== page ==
For seafood, Harbor House (harborhousemke.com, 414-395-4900) is the most raved about because of the wide selection of seafood, meal meal and waterfront views.
When I asked readers to share ideas about their favorite unincorporated towns, Margaret Brubaker of Stratford offered this:
“Our local unincorporated area is Rozellville in Marathon County, northeast of Marshfield (Highway 97 north, then east on County C). It is pronounced ‘Rose-ZEL-ville,’ and they have the most marvelous restaurant named the Buck-A-Neer. The same family has owned it for years, and there is a German hospitality and atmosphere.
We also love Rudolph (visitrudolphwi.org), southeast of Marshfield. We love the marvelous grotto there, the magnificent cheese factory, a tiny Moravian church and the post office with a special cancellation stamp for holiday greeting cards (because of the famous reindeer).
“Two more amazing places, each with a rich history, is the Heartwood Conference Center and Retreat near Trego (heartwoodconferencecenter.com, 800-577-4848) and the Four Seasons Resort near Pembine (thefourseasonswi.com, 877-324-5244).”
Becky Otto of Stevens Point grew up in the town of Spirit in Price County. “This community has a number of events throughout the year along with permanent sights of interest,” she writes. These include an active American Legion Post which hosts an April pancake supper, a community Christmas program with local talent and an August 4-H Fair.
“The German Settlement History group (germansettlementhistory.org, 715-564-3299) hosts a barn dance each year, a Yesterday House Museum and Machine Shed displays farming and logging equipment, and the restored Liberty School contains one-room school artifacts.”
“You wrote about a bed and breakfast along the Mississippi River in Wisconsin and stated that you would pick up the key on a table when arriving and leave it somewhere when you leave,” noted Terri Fonk of Kenosha, who asked for a refresher about the property. It is the Laue House (608-685-4923) in Alma. Overnight guests simply drive up unannounced and see if a room is available (based upon which doors are open and have room keys). Hallway signage explains rules of the house and how to pay; you might not see the innkeeper.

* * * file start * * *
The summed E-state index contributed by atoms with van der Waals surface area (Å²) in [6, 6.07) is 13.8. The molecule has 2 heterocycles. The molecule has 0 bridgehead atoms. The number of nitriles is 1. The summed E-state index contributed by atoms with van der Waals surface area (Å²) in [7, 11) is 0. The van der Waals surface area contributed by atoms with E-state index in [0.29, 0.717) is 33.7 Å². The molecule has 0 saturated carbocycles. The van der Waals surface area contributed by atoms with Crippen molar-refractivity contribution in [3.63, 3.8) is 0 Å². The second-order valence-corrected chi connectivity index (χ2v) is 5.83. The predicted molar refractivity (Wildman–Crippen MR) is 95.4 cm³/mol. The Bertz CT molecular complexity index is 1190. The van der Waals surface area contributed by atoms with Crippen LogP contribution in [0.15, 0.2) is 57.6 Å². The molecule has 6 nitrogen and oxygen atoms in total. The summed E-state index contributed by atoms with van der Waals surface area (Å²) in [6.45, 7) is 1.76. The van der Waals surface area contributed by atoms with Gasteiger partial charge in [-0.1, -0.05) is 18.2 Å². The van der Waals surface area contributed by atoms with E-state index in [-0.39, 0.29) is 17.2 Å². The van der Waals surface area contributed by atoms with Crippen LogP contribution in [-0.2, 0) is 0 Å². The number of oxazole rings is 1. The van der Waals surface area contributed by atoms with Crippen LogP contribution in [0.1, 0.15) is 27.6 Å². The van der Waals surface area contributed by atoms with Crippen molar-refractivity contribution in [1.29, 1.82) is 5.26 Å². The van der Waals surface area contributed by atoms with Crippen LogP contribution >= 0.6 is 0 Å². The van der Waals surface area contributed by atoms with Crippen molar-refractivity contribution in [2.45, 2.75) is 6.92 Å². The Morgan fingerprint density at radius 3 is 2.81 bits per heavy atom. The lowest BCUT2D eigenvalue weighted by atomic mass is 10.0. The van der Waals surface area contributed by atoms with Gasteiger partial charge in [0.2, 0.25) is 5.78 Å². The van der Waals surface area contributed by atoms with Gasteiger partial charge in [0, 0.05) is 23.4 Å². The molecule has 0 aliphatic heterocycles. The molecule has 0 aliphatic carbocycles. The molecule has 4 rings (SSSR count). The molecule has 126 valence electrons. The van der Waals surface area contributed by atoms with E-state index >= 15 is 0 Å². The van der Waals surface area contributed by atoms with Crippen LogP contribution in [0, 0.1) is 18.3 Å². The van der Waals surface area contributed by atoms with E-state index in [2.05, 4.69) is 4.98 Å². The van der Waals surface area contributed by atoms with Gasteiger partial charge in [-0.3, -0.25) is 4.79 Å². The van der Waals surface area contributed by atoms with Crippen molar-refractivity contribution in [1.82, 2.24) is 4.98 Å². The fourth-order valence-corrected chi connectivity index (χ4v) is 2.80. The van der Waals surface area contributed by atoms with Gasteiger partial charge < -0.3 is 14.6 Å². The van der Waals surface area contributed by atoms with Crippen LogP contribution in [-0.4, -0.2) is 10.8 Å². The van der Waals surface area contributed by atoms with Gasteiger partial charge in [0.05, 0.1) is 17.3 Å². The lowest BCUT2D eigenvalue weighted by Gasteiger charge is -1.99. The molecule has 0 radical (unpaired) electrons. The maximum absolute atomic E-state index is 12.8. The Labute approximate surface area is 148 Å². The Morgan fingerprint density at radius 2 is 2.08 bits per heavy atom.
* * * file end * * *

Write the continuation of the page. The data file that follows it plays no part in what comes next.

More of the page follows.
Floyd Hockman of Brandon notes that I mistakenly referred to St. Josaphat’s in Milwaukee (thebasilica.org, 414-645-5623) as the only basilica in Wisconsin. Wrong: the National Shrine of Mary at Holy Hill in Hubertus (holyhill.com, 262-628-1838) earned the same status a few years ago. “As a former Dunkard and, currently, a Lutheran, this matter is unlikely to cause me much bitterness,” he jokes.
Harley Green of DePere writes to clarify a detail about Green Bay Packer history:
“The Packer offices were on the corner of Crooks and Washington, but they were on the second floor, not the first floor. I remember well. As the last living member of the Stiller film crew, I walked up the stairs to the offices on Tuesdays to deliver the game films that we shot on the previous Sundays. Otto Stiller and his crews filmed the Packer games from the days of Hagemeister Park up until Lombardi’s early days.”
Glen Patzwald of Eau Claire is doing research on a stagecoach line that traveled in the 1860s between Sparta, Black River Falls, Fall Creek and Eau Claire. He seeks info about the villages on this route and businesses (such as hotels and taverns) at the stagecoach stops. If you can help, send your name and a way to be in contact; I’ll forward this to Glen.
Donna Metz, who with her husband has lived on Fort Myers Beach since 1994, writes: “we appreciated all your kind words about our little island. If you live here long enough, you learn how to get around and plan for the influx of visitors from all over.”
Bob Johnson of Aspen, Colo., shares fond memories of Telemark Resort, near Cable, which was the subject of a “Hotel Impossible” episode on television this year.
“For years, I and a bunch of other Midwest skiers traveled every weekend to Telemark to ski. We were from Wisconsin, Minnesota, Iowa and Michigan, and called ourselves the Telemark Hardcore,” Bob writes. When they reunited at the lodge two years ago, “I noticed the old lift towers were still there. Why not start downhill skiing again? Before the old lodge burned down, both the airplane and auto parking lots were full every weekend. I have good memories of old Telemark and would like to see it succeed and add employment to the area.”